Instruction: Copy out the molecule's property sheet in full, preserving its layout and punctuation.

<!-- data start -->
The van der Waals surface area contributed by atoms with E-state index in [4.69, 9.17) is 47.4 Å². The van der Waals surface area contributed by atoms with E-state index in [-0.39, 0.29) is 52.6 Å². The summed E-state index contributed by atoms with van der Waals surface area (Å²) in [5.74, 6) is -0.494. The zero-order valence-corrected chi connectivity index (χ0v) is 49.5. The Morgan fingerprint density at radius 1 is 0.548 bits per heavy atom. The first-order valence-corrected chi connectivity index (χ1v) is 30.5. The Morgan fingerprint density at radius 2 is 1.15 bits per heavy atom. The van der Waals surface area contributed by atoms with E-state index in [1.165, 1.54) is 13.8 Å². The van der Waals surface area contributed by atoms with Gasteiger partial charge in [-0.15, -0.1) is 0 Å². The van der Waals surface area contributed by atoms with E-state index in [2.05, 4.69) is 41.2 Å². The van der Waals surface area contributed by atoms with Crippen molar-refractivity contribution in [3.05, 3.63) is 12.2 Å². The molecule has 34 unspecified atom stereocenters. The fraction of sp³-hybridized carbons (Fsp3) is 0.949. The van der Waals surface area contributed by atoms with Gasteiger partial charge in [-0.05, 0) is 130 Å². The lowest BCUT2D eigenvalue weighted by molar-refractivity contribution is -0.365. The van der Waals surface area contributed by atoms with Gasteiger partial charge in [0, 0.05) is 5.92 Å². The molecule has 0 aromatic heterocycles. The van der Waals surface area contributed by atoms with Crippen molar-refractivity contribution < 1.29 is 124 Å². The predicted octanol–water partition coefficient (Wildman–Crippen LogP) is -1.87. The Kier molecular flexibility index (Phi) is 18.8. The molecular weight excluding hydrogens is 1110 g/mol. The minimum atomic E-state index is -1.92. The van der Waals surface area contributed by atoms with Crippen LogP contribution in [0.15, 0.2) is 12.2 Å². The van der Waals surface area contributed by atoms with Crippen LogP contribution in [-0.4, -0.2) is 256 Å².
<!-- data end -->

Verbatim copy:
The van der Waals surface area contributed by atoms with E-state index in [4.69, 9.17) is 47.4 Å². The van der Waals surface area contributed by atoms with E-state index in [-0.39, 0.29) is 52.6 Å². The summed E-state index contributed by atoms with van der Waals surface area (Å²) in [5.74, 6) is -0.494. The zero-order valence-corrected chi connectivity index (χ0v) is 49.5. The Morgan fingerprint density at radius 1 is 0.548 bits per heavy atom. The first-order valence-corrected chi connectivity index (χ1v) is 30.5. The Morgan fingerprint density at radius 2 is 1.15 bits per heavy atom. The van der Waals surface area contributed by atoms with E-state index in [1.165, 1.54) is 13.8 Å². The van der Waals surface area contributed by atoms with Gasteiger partial charge in [-0.15, -0.1) is 0 Å². The van der Waals surface area contributed by atoms with E-state index in [2.05, 4.69) is 41.2 Å². The van der Waals surface area contributed by atoms with Crippen molar-refractivity contribution in [3.05, 3.63) is 12.2 Å². The molecule has 34 unspecified atom stereocenters. The fraction of sp³-hybridized carbons (Fsp3) is 0.949. The van der Waals surface area contributed by atoms with Gasteiger partial charge in [-0.05, 0) is 130 Å². The lowest BCUT2D eigenvalue weighted by molar-refractivity contribution is -0.365. The van der Waals surface area contributed by atoms with Gasteiger partial charge in [0, 0.05) is 5.92 Å². The molecule has 0 aromatic heterocycles. The van der Waals surface area contributed by atoms with Crippen molar-refractivity contribution < 1.29 is 124 Å². The predicted octanol–water partition coefficient (Wildman–Crippen LogP) is -1.87. The Kier molecular flexibility index (Phi) is 18.8. The molecular weight excluding hydrogens is 1110 g/mol. The minimum atomic E-state index is -1.92. The van der Waals surface area contributed by atoms with Crippen LogP contribution in [0.15, 0.2) is 12.2 Å². The van der Waals surface area contributed by atoms with Crippen LogP contribution in [-0.4, -0.2) is 256 Å².